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Re: Largest Dinosaurs



> Date: Mon, 6 Sep 2004 13:52:22 EDT
> From: AAAAM49@aol.com
> 
> Thanks, Mike.  Are you familiar with any recent discoveries.  I know
> some on that list are questioned due to the fossil no longer
> existing or whether it is animallian at all.

There are various rumours and undescribed sauropods that may or may
not be bigger than anything that's been formally described yet, but I
think the biggest ones are pretty much all mentioned (if briefly) in
the FAQ entry.

The strongest contenders for biggest sauropod that we have _any_ real
evidence of if probably _Amphicoelias fragillimus_, which is also a
classic tale of tragedy.  Only one specimen has ever been found, and
all that was found of that was the neural arch (top half) of a dorsal
(back) vertebra.  That portion closely resembles the corresponding
bones in diplodocoids such as _Diplodocus_ and _Amphicoelias_, and
scaling from the size of the better known bones suggests a length of
something in the range 50-60m.  The tragedy is that this sole specimen
was lost when Cope's collection was moved; so all that remains is a
sketchily drawn figure.  One has to wonder whether Cope made the whole
thing up in order to annoy Marsh.

A likely contender to take the crown in the future is
_Bruhathkayosaurus_, which is being studied by Sankar Chatterjee
(although I get the sense that he's frittering his valuable time away
on birds and other such rubbish when he ought to be getting on with
important sauropod work).  This specimen includes a 3m femur, which is
pretty damned colossal.  It's clearly not in great condition: it has
been identified at various times as a theropod femur and as a tree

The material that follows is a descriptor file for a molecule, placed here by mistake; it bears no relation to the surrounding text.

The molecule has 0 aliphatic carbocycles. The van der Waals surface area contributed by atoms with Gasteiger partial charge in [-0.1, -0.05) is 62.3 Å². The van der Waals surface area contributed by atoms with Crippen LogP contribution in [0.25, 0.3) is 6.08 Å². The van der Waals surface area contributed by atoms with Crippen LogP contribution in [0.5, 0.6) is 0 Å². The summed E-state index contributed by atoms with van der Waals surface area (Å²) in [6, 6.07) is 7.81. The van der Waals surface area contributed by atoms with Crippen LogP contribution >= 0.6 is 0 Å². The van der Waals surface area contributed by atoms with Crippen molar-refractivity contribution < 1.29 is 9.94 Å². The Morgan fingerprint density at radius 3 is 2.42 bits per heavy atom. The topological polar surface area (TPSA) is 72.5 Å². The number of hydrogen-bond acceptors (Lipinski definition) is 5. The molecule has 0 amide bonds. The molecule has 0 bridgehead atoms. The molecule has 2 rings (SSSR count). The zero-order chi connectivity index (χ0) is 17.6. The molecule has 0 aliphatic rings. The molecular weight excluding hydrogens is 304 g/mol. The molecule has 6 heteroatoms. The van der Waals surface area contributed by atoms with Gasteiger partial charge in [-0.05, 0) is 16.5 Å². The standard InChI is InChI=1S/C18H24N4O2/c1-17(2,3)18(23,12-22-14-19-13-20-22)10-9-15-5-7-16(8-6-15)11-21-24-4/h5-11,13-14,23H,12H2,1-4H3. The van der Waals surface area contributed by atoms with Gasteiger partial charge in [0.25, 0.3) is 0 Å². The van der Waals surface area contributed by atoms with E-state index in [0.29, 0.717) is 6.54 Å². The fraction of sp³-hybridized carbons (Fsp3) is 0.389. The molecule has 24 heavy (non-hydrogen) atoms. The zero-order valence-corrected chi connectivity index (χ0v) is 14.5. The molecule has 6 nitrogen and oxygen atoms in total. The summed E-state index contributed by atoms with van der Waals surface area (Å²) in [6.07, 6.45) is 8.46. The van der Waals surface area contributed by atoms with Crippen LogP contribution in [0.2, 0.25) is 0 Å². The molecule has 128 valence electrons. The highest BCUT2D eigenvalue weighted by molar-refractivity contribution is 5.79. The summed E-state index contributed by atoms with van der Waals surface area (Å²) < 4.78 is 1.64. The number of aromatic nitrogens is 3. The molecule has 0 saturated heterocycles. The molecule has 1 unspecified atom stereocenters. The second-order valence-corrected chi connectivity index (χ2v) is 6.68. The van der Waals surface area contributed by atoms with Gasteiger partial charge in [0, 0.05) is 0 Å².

trunk(!) but Chatterjee is apparently now quite sure that it is indeed
a titanosaur femur.  When he's going to publish -- if ever -- I really
don't know.  But there's every indication that when he does, it'll be
a description of an animal bigger than anything yet published.

> I know there was a recent find in Spain of a Paralititan like
> titanosaur that was 80-100 ton range.

I have seen several very contradictory reports on this specimen, plus
a photo of its humerus that looks like nothing I've seen before.  I'll
be fascinated to see that they have to say about it when it's
published, but this one -- even more than others -- seems like
unfruitful ground for speculation at the moment.

> I also believe dig that unearthed Paralititan may contain a fossil
> to a dinosaur much larger that it.

Sorry, I couldn't make that out.  I am pretty certain the expedition
that discovered _Paralititan_ didn't find anything even bigger,
though.  Josh Smith, who led that expedition, is a long-time list
member and would very likely have said something here if so.

> I recently read something on anew discovery in Argentina the last 12
> months on a dinosaur that may be larger than Argentinosaurus.  Have
> you heard or seen anything on these.

I've seen bits and pieces drifting by on this one.  It's strange
animal, for sure.  According to the brief article at
http://www.enchantedlearning.com/subjects/dinosaurs/news/Biggestargentina.shtml
the femur is apparently about two meters long.  While that's certainly
big, it's not outrageous for a sauropod.  But apparently a cervical
(neck) vertebra is about 1.20m _tall_, which is a crazy size.
Unfortunately, those are the only measurements given, so it's not
possible to say whether this is an absurdly huge neck, or merely a
bizarrely proportioned one.  The length estimate of 48-51m (which you
shouldn't take _at all_ seriously, BTW) suggests that the cervical
vert that they're working from is _probably_ pretty damned long, too.
BUT the standard caution applies: wait for the paper.  (I know it's
frustrating.  Believe me, I am _much_ more frusatrated than you are
about this!)

 _/|_    _______________________________________________________________
/o ) \/  Mike Taylor  <mike@indexdata.com>  http://www.miketaylor.org.uk
)_v__/\  Tom Holtz's rule of dinosaur restorations: if you can't fit
         the skeleton inside the model, the model is wrong.

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